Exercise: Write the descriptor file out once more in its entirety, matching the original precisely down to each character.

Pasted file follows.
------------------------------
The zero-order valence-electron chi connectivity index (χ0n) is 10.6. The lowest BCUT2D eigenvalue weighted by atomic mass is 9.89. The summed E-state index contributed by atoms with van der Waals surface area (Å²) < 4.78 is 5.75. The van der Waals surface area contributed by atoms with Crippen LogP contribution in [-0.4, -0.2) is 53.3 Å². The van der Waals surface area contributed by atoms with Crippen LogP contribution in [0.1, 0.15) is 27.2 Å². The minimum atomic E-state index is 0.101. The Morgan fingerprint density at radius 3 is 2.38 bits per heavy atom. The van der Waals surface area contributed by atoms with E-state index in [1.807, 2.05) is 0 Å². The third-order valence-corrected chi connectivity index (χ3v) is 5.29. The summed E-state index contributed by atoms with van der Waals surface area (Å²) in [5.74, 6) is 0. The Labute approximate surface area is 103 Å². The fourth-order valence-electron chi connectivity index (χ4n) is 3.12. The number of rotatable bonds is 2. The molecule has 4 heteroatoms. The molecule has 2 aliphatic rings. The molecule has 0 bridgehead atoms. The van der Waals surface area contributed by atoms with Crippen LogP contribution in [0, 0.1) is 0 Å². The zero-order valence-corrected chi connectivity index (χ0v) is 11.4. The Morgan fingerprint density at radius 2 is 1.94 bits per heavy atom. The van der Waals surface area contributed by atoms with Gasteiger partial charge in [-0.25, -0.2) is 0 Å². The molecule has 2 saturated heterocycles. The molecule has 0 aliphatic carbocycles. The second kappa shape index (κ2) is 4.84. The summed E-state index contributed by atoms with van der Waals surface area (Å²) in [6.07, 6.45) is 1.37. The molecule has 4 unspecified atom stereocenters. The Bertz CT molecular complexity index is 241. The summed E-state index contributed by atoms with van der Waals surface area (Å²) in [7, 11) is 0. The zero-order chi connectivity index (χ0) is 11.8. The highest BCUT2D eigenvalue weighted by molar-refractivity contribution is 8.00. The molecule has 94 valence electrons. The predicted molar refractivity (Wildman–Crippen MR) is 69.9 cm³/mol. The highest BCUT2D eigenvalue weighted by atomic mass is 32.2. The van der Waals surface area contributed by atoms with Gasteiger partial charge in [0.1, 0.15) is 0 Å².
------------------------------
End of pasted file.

The zero-order valence-electron chi connectivity index (χ0n) is 10.6. The lowest BCUT2D eigenvalue weighted by atomic mass is 9.89. The summed E-state index contributed by atoms with van der Waals surface area (Å²) < 4.78 is 5.75. The van der Waals surface area contributed by atoms with Crippen LogP contribution in [-0.4, -0.2) is 53.3 Å². The van der Waals surface area contributed by atoms with Crippen LogP contribution in [0.1, 0.15) is 27.2 Å². The minimum atomic E-state index is 0.101. The Morgan fingerprint density at radius 3 is 2.38 bits per heavy atom. The van der Waals surface area contributed by atoms with E-state index in [1.807, 2.05) is 0 Å². The third-order valence-corrected chi connectivity index (χ3v) is 5.29. The summed E-state index contributed by atoms with van der Waals surface area (Å²) in [5.74, 6) is 0. The Labute approximate surface area is 103 Å². The fourth-order valence-electron chi connectivity index (χ4n) is 3.12. The number of rotatable bonds is 2. The molecule has 4 heteroatoms. The molecule has 2 aliphatic rings. The molecule has 0 bridgehead atoms. The van der Waals surface area contributed by atoms with Crippen LogP contribution in [0, 0.1) is 0 Å². The zero-order valence-corrected chi connectivity index (χ0v) is 11.4. The Morgan fingerprint density at radius 2 is 1.94 bits per heavy atom. The van der Waals surface area contributed by atoms with Gasteiger partial charge in [-0.25, -0.2) is 0 Å². The molecule has 2 saturated heterocycles. The molecule has 0 aliphatic carbocycles. The second kappa shape index (κ2) is 4.84. The summed E-state index contributed by atoms with van der Waals surface area (Å²) in [6.07, 6.45) is 1.37. The molecule has 4 unspecified atom stereocenters. The Bertz CT molecular complexity index is 241. The summed E-state index contributed by atoms with van der Waals surface area (Å²) in [7, 11) is 0. The zero-order chi connectivity index (χ0) is 11.8. The highest BCUT2D eigenvalue weighted by molar-refractivity contribution is 8.00. The molecule has 94 valence electrons. The predicted molar refractivity (Wildman–Crippen MR) is 69.9 cm³/mol. The highest BCUT2D eigenvalue weighted by atomic mass is 32.2. The van der Waals surface area contributed by atoms with Gasteiger partial charge in [0.1, 0.15) is 0 Å².